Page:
Coherence

Anglo

Member
2008-03-12 4:38 pm
Boys!

This forum seems to be the right place for me to share my thoughts on coherence.

So, to the point of the matter. Is coherence a subjective audiophile artifact?

I think it is an audiophile artifact that musicians do not talk about or see here an inexistant problem in LIVE unamplified concerts. To me the absolute coherence is one of the Fullrange driver. To me, and this is where the discussion lies, a multi-way system is never coherent like a fullrange driver. I can add here that the Acoustats are also absolutely coherent but I`d like to stay with fullrange drivers to simplify the matter.

This all said, what I am saying is, while wanting and achieving full frequency response, coherence takes a beating because in order to achieve the full 20 to 20, one must use a different approach than just one single driver. This in turn is choosing one`s poison.

I am not saying that multi way system can't produce a cohesif message, but rather, I am saying that as coherent as a patched togther sound can be "cohesif" and one could say it is indeed coherent, one listening session on a Fullrange driver will show the listener how incoherent a multi-way truly is.

Is this subjective or can we say it is objective and in fact can be measured?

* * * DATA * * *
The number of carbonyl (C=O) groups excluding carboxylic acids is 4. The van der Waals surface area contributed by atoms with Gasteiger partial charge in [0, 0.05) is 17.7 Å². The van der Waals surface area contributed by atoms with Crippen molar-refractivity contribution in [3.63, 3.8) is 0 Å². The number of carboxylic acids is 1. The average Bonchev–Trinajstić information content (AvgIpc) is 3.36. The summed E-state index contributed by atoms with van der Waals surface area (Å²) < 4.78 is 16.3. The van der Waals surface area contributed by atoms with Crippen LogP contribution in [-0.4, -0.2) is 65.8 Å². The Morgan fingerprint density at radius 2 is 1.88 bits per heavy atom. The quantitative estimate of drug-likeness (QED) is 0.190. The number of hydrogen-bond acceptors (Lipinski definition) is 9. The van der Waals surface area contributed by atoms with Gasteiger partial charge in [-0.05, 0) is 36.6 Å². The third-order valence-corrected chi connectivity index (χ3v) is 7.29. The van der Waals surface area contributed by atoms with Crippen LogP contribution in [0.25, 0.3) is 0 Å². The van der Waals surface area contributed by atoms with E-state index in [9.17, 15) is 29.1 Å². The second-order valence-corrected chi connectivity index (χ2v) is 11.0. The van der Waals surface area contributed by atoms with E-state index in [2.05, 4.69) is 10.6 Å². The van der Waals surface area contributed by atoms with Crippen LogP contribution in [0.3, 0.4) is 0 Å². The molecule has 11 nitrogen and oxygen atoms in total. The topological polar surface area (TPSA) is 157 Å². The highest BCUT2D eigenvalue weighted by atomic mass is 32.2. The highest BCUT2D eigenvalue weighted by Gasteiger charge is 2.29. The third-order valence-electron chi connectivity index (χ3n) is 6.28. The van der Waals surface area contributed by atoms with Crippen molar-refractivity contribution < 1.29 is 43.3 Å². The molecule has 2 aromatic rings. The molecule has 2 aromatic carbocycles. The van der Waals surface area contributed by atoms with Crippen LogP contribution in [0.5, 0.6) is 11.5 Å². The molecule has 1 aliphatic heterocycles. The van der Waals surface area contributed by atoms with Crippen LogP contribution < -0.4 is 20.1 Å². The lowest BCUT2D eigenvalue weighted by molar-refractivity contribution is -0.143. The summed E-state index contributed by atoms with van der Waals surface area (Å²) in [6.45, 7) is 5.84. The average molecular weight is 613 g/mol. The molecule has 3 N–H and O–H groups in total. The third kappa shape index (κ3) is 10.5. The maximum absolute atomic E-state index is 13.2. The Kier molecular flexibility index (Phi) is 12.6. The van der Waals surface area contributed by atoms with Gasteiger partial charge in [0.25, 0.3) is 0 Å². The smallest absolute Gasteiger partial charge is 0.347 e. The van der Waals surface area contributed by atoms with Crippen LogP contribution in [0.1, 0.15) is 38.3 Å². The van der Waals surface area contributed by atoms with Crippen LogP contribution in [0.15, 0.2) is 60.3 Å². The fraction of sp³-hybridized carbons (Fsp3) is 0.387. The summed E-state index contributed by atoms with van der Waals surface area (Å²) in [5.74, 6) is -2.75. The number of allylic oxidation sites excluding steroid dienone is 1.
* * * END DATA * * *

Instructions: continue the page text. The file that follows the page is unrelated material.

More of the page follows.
Hi Anglo,

Most Fullrange (really only widerange) drivers are 'coherent' over a limited range only, that range being size dependent, and typically good at voice frequencies.

I feel that the main difference is that the phase changes wrt frquency are not so sudden as when a crossover is used with multiple drivers - until - the FR driver hits a natural HF limit where its phase change can be so much worse than when compared to a small separate tweeter.
When this HF limit is reached the driver does not suddenly stop transducing, it does so out of phase and reproduction becomes dissonant as energies fail to arrive coherently. This being a reason for adding a supertweeter to take over if a FR does not (cannot) cope as accurately as we would wish.

Cheers .......... Graham.
 

Anglo

Member
2008-03-12 4:38 pm
hi Graham

Man, you guys are quite the bunch. I love your response!

O.K., I have to break this down a bit.

>Most Fullrange (really only widerange) drivers are 'coherent' over a limited range only, that range being size dependent, and typically good at voice frequencies.<

I agree, that the fullrange drivers are limited in frequency response. I eluded to that in my initial post; where I lose you is when you say coherent depending on the frequency range. To me, I never hear a tweeter playing the highs (as limited and somewhat compressed as they are)

>I feel that the main difference is that the phase changes wrt frquency are not so sudden as when a crossover is used with multiple drivers - until - the FR driver hits a natural HF limit where its phase change can be so much worse than when compared to a small separate tweeter. <

Yes sudden phase shifts are very obvious on coherence i.e B&W speakers.


>When this HF limit is reached the driver does not suddenly stop transducing, it does so out of phase and reproduction becomes dissonant as energies fail to arrive coherently. <

Go a little further here, if I may sk you to do so.